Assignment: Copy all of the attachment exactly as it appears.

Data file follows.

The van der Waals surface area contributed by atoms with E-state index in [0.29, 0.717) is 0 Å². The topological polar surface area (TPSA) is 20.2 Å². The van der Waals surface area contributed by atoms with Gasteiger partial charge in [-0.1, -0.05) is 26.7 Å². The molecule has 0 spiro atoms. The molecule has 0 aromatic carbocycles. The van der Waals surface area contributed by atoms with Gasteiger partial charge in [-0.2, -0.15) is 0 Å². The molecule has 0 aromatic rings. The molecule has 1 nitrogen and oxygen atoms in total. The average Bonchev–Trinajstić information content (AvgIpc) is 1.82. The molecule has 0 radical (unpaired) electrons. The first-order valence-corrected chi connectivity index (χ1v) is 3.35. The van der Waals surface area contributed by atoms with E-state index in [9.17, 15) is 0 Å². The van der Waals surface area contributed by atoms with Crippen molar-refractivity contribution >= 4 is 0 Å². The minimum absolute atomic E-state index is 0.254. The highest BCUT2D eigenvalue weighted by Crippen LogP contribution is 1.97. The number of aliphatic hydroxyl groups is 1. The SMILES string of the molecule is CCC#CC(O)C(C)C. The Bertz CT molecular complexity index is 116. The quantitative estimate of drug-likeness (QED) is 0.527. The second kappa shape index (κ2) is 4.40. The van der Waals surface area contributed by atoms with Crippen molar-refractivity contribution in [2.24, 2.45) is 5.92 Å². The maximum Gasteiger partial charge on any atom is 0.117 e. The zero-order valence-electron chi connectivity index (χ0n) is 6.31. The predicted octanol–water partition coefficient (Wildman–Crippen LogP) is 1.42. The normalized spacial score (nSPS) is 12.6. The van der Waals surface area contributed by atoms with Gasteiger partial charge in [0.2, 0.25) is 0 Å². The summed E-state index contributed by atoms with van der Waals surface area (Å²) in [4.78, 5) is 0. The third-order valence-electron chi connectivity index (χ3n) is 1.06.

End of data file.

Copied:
The van der Waals surface area contributed by atoms with E-state index in [0.29, 0.717) is 0 Å². The topological polar surface area (TPSA) is 20.2 Å². The van der Waals surface area contributed by atoms with Gasteiger partial charge in [-0.1, -0.05) is 26.7 Å². The molecule has 0 spiro atoms. The molecule has 0 aromatic carbocycles. The van der Waals surface area contributed by atoms with Gasteiger partial charge in [-0.2, -0.15) is 0 Å². The molecule has 0 aromatic rings. The molecule has 1 nitrogen and oxygen atoms in total. The average Bonchev–Trinajstić information content (AvgIpc) is 1.82. The molecule has 0 radical (unpaired) electrons. The first-order valence-corrected chi connectivity index (χ1v) is 3.35. The van der Waals surface area contributed by atoms with E-state index in [9.17, 15) is 0 Å². The van der Waals surface area contributed by atoms with Crippen molar-refractivity contribution >= 4 is 0 Å². The minimum absolute atomic E-state index is 0.254. The highest BCUT2D eigenvalue weighted by Crippen LogP contribution is 1.97. The number of aliphatic hydroxyl groups is 1. The SMILES string of the molecule is CCC#CC(O)C(C)C. The Bertz CT molecular complexity index is 116. The quantitative estimate of drug-likeness (QED) is 0.527. The second kappa shape index (κ2) is 4.40. The van der Waals surface area contributed by atoms with Crippen molar-refractivity contribution in [2.24, 2.45) is 5.92 Å². The maximum Gasteiger partial charge on any atom is 0.117 e. The zero-order valence-electron chi connectivity index (χ0n) is 6.31. The predicted octanol–water partition coefficient (Wildman–Crippen LogP) is 1.42. The normalized spacial score (nSPS) is 12.6. The van der Waals surface area contributed by atoms with Gasteiger partial charge in [0.2, 0.25) is 0 Å². The summed E-state index contributed by atoms with van der Waals surface area (Å²) in [4.78, 5) is 0. The third-order valence-electron chi connectivity index (χ3n) is 1.06.